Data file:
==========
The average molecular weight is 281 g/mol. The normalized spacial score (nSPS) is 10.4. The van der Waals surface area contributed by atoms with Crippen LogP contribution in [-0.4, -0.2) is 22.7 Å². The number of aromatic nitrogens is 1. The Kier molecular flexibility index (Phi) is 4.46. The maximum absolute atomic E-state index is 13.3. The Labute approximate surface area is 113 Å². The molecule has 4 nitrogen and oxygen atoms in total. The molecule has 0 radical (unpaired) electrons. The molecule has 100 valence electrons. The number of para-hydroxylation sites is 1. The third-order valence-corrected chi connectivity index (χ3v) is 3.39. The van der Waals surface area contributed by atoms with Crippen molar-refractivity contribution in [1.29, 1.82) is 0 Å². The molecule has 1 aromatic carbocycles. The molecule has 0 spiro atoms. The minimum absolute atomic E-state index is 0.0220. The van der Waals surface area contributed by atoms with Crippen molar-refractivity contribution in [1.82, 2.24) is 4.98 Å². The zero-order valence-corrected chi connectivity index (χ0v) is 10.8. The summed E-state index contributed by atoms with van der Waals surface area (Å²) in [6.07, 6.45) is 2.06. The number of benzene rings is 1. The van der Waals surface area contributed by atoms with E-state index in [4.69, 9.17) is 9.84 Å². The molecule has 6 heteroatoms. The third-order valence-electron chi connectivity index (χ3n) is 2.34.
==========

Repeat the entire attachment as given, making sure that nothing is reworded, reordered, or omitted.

The average molecular weight is 281 g/mol. The normalized spacial score (nSPS) is 10.4. The van der Waals surface area contributed by atoms with Crippen LogP contribution in [-0.4, -0.2) is 22.7 Å². The number of aromatic nitrogens is 1. The Kier molecular flexibility index (Phi) is 4.46. The maximum absolute atomic E-state index is 13.3. The Labute approximate surface area is 113 Å². The molecule has 4 nitrogen and oxygen atoms in total. The molecule has 0 radical (unpaired) electrons. The molecule has 100 valence electrons. The number of para-hydroxylation sites is 1. The third-order valence-corrected chi connectivity index (χ3v) is 3.39. The van der Waals surface area contributed by atoms with Crippen molar-refractivity contribution in [1.29, 1.82) is 0 Å². The molecule has 1 aromatic carbocycles. The molecule has 0 spiro atoms. The minimum absolute atomic E-state index is 0.0220. The van der Waals surface area contributed by atoms with Crippen molar-refractivity contribution in [1.82, 2.24) is 4.98 Å². The zero-order valence-corrected chi connectivity index (χ0v) is 10.8. The summed E-state index contributed by atoms with van der Waals surface area (Å²) in [6.07, 6.45) is 2.06. The number of benzene rings is 1. The van der Waals surface area contributed by atoms with E-state index in [4.69, 9.17) is 9.84 Å². The molecule has 6 heteroatoms. The third-order valence-electron chi connectivity index (χ3n) is 2.34.